It’s official: Question Time is a Remainer stronghold

The Leave majority barely get a look-in on the BBC’s flagship debate show.

Joel Rodrigues

Share
Topics Brexit Politics UK

Last week, Telegraph columnist Charles Moore appeared on the BBC’s flagship politics programme, Question Time. He interrupted the panel to accuse the show of being biased against Brexiteers. He was the only Leave supporter on a panel of six. He also quoted research from the Institute for Economic Affairs (IEA) that showed Remainers feature on Question Time and Radio 4’s Any Questions almost twice as much as Leavers in 2016 and 2017.

Host Fiona Bruce rebuffed claims of bias and the Question Time Twitter account posted a statement saying that the show hosts a range of ‘competing and different positions’. It is certainly true that Question Time features competing viewpoints. But have Remainers and Leavers been featured equally on the programme? I conducted my own up-to-date analysis to find out. (You can see a more detailed version of my methodology and results on my blog.)

First, it is necessary to define who is a ‘Remainer’ and a ‘Leaver’. In my analysis, a Leaver is defined as anyone who voted Leave in 2016 and would likely vote Leave again in a future referendum. People who voted Remain in 2016, but have since said they would vote for Leave, are also considered Leavers. (Liz Truss is a notable example.)

‘Remainers’ are defined as anyone who voted Remain in 2016 and would likely vote Remain again in a future referendum. This includes many politicians, who although they have argued for a version of Brexit would still prefer the UK to remain in the EU. People like Ken Clarke (a hardline Remainer who has nonetheless voted for Theresa May’s Withdrawal Agreement) and some government ministers fall into this category.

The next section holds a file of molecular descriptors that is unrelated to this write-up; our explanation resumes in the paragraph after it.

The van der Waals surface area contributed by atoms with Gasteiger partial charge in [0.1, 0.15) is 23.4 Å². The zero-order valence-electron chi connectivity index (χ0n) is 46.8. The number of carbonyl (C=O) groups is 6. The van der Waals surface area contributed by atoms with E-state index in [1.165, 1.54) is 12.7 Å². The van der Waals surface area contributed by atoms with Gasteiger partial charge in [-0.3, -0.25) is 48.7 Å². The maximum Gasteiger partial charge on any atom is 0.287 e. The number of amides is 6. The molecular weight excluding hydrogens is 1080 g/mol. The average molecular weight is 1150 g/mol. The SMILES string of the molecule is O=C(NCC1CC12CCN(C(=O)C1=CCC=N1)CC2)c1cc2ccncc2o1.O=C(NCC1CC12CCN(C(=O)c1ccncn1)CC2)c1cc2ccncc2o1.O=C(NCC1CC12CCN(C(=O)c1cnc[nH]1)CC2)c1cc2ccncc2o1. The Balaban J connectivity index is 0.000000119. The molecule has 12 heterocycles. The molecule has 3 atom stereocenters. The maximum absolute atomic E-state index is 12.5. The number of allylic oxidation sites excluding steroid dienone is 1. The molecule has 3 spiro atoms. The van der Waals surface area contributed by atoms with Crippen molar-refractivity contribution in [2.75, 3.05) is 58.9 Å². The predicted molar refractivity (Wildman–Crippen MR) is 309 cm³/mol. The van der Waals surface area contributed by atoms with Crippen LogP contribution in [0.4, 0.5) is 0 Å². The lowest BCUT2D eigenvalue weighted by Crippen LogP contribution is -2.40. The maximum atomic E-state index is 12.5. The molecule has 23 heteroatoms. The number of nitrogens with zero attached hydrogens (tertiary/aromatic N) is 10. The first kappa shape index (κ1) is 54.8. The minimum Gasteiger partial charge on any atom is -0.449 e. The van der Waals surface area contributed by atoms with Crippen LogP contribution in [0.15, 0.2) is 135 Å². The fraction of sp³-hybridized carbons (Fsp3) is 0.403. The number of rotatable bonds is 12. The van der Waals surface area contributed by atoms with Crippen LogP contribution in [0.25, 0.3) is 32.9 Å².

The results for 2017 are striking: the Question Time panel featured 128 Remainers and 67 Leavers. This is a big imbalance compared to the make-up of the nation, which voted 52 to 48 per cent in favour to Leave. Only two of that year’s 39 episodes featured more Leavers than Remainers. Two episodes featured no Leavers at all.

In 2018, the imbalance was worse. There were 131 Remainers and just 64 Leavers. Only one episode in 2018 featured a majority of Leavers on the panel. One episode featured no Leavers at all. The number of episodes with only one Leaver also increased compared to 2017.

Between 2017 and 2019, Question Time has featured 303 Remainers and 152 Leavers, a bias of almost exactly two to one.

It is clear that although the country voted to Leave, genuine Leavers and their views have been chronically underrepresented on the UK’s premier politics and debating programme. Numerous publications have questioned the show’s pro-Remain bias but there has clearly little has been done to address the imbalance. Charles Moore was shouted down and dismissed when he raised this problem on air – but he was absolutely correct in his allegations of pro-Remain bias.

Joel Rodrigues blogs at ‘Joel R Writes’. Follow him on Twitter: @joelrwrites.

Picture by: YouTube

spiked is free, and it always will be, which is why we need your help. We don’t have a paywall, or bonus content for paying customers, because we want our arguments for freedom and democracy, against misanthropy and identity politics, to reach as many people as possible. Which is why we ask those of our readers who can afford it to chip in. One-off donations are hugely appreciated, but monthly donations are even better. They allow us to plan for the future and to grow. Even £5 a month is a huge help. It’s much cheaper than your average magazine subscription, and it ensures that spiked is free and open to all. To make either a monthly or a one-off donation, click here. Thank you for your support.

To enquire about republishing spiked’s content, a right to reply or to request a correction, please contact the managing editor, Viv Regan.

Share
Topics Brexit Politics UK
Share